Perhaps owing to its stop-and-go layout and susceptibility to unsettled weather, Le Mans has a reputation of delivering exciting racing and for the previous six years only one rider starting on pole position for the French GP has gone on to win the race; Repsol Honda’s Casey Stoner in 2011.
Hiroshi Yamada - Manager, Bridgestone Motorsport Department
“Le Mans is a special place to visit with the large crowds and history of the venue combining to create a unique atmosphere and over the years the French GP has provided some very challenging races due to the poor weather conditions encountered at this time of year. Once again this weekend we will provide two of the new specification front slick tyre to each rider which at Le Mans will be available in the medium compound.
“I am happy to hear that the surgery on Colin Edwards’ collarbone was a success and I hope to see him back in action soon. I would also like to welcome back Chris Vermeulen to the paddock as Bridgestone and Chris share some great memories together in MotoGP, particularly his victory at this circuit in 2007.”
Shinji Aoki - Manager, Bridgestone Motorsport Tyre Development Department
“Due to its layout and usually low track temperatures, Le Mans is a race where softer compound tyres are required to generate the necessary levels of grip. The circuit has quite a stop-and-go nature with a series of slow corners punctuated with two straights and though lateral loads placed on the tyres are relatively low compared to other circuits, the tyres provided need to offer good stability under braking, particularly at the end of the straight sections.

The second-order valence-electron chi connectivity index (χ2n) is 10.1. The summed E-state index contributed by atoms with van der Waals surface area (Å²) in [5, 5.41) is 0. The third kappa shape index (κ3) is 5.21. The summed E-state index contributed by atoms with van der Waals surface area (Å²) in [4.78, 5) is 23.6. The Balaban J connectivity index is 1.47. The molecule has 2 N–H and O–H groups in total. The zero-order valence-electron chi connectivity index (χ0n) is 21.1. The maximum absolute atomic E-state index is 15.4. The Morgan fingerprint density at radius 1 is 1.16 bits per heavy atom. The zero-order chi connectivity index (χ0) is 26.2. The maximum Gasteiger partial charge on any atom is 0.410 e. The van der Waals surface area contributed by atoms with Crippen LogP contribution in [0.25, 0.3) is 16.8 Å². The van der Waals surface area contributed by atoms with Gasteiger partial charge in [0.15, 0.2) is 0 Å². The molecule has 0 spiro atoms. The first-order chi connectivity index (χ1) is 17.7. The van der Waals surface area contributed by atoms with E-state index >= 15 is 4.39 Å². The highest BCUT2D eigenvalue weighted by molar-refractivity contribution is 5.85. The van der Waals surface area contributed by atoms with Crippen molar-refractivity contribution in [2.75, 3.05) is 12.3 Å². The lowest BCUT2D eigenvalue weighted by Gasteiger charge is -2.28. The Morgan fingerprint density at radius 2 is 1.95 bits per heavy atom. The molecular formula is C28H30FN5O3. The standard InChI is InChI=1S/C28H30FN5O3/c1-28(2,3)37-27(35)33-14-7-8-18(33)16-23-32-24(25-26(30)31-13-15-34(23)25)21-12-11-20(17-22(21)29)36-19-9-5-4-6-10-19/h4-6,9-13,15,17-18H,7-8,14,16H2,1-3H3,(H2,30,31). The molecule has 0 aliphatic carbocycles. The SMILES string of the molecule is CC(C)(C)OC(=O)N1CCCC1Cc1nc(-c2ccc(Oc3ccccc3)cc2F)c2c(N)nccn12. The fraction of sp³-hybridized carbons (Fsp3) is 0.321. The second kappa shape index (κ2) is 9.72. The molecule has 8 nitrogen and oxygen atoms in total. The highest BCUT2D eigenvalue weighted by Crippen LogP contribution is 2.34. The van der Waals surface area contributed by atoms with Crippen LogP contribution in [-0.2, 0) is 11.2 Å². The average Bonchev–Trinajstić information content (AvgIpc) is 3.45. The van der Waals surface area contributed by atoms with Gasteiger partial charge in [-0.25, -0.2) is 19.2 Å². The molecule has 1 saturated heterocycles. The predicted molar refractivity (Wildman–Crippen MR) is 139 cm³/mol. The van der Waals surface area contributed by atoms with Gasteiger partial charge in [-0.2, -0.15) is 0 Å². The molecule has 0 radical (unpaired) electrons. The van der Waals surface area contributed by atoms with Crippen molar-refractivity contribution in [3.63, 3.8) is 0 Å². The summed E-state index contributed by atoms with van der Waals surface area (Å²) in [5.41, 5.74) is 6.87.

“The second half of the lap is mainly right-hand turns, causing an imbalance in the temperatures generated across the tyre and so asymmetric rear tyres with comparatively harder rubber on the right shoulder are provided at Le Mans. The weather at this circuit is also very unstable and can have a significant impact upon bike settings and tyre choice.”
Dunlop’s Moto2 tyres head to the world renowned motorsport location of Le Mans where they will be put through their paces underneath the iconic Dunlop Bridge for the fourth round of the of the Moto2 World Championship – the Monster Energy Grand Prix de France – on May 4-6.
Le Mans Zest
The inland location, 200km south-west of Paris, has provided a wide range of different weather conditions in past seasons, so Dunlop’s tyres could encounter almost anything from cold to hot, wet to dry. The 4.18km Le Mans Bugatti race circuit is all about braking and traction demands, with numerous slow speed corners requiring heaving braking in their approach, and then hard acceleration on their exit.